[clug] ACS query
clug at zhasper.com
Thu Feb 28 06:54:39 GMT 2008
Blog post about a recent Web2.0 presentation they had:
On Thu, Feb 28, 2008 at 5:37 PM, James Cherryh <jcherryh at gmail.com> wrote:
> I was a member of the ACS years ago, until I decided they weren't adding any
> value to me.
> Nothing they were doing interested me. I sort of thought their course
> offerings might turn out to be a useful way to do a masters, but apart from
> anything else they have mandatory units on ethics and IT trends. I decided
> that I was already capable of making my own ethical decisions, and that my
> own reading on IT trends would be more thorough than their course, and I
> didn't want to waste a year of my spare time studying those units. At that
> time their courses weren't interesting to me anyhow; now they have one on
> software engineering which looks OK on paper, but I can't see it would be
> more useful than the personal study I do on the topic anyhow.
> They do of course have a mission : they want IT to be a recognised
> profession, and they want to be the professional accreditation organisation
> when it happens. While it would be good to get cowboys out of IT, I don't
> see it ever being a recognised profession like engineering, for a lot of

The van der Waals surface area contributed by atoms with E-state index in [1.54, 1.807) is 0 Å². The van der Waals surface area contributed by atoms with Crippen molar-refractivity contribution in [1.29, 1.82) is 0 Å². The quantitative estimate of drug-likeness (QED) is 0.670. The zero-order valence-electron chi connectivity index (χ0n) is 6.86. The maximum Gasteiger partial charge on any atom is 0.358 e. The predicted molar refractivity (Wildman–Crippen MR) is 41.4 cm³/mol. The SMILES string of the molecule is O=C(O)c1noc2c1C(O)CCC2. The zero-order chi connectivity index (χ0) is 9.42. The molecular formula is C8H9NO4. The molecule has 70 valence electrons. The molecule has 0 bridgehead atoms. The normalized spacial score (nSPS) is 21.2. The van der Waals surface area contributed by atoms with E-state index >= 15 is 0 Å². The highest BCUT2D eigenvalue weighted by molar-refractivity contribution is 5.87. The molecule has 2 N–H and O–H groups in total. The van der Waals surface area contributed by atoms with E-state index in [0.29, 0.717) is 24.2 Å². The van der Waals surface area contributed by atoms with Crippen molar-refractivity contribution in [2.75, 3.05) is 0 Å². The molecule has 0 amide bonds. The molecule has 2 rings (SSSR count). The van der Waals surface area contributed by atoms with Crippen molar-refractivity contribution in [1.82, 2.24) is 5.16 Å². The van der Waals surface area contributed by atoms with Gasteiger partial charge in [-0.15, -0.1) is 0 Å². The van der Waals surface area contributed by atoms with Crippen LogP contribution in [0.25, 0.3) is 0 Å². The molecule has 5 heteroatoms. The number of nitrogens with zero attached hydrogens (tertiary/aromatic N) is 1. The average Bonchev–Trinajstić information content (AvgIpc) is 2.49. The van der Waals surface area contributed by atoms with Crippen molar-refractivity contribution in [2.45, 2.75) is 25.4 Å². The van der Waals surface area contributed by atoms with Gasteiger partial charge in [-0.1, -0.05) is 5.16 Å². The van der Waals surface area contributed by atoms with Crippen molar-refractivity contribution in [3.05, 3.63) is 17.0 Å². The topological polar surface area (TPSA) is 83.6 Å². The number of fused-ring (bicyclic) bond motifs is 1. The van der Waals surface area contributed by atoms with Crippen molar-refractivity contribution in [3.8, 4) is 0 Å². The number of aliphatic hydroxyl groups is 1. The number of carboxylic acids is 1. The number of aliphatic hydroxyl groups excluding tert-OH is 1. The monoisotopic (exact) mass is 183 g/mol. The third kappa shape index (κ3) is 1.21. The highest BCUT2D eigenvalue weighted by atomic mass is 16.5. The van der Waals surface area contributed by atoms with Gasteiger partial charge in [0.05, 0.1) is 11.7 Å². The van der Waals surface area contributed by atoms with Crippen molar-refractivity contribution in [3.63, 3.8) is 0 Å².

> reasons, a few of which include there being so many sub-specialities within
> IT, only a relatively few jobs needing what I might call 'professional'
> status, there being brilliant people who aren't degree trained who
> neverthess get the job done and so on. Contrast to structural engineering :
> you wouldn't let an untrained person put 50,000 tons of steel and concrete
> in the air, but few IT people have that level of responsibility. Yes, I know
> about financial coding and so on, different topic.
> They do (or did) have responsibility for setting IT training levels for
> skilled migration visa support, don't know if they still do that.
> Anyway, nothing that they did interested me. I had a running email
> correspondence with the then president for a while, where he tried to get me
> revved up about contributing and 'putting something back', but I found it
> hard to see with my limited free time why I should spend it educating IT
> people without the get up and go to do it themselves like I did...
> There is so much information available now on the web and books that the ACS
> doesn't fill a necessary role in information dissemination : if you want to
> educate yourself it's easy to find materials.
> In the unlikely event that job opportunities in IT ever make it necessary to
> become an ACS member I'll do so, but at the moment I see them as a
> self-interest lobby group and a bit of a dinosaur.
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> linux at lists.samba.org
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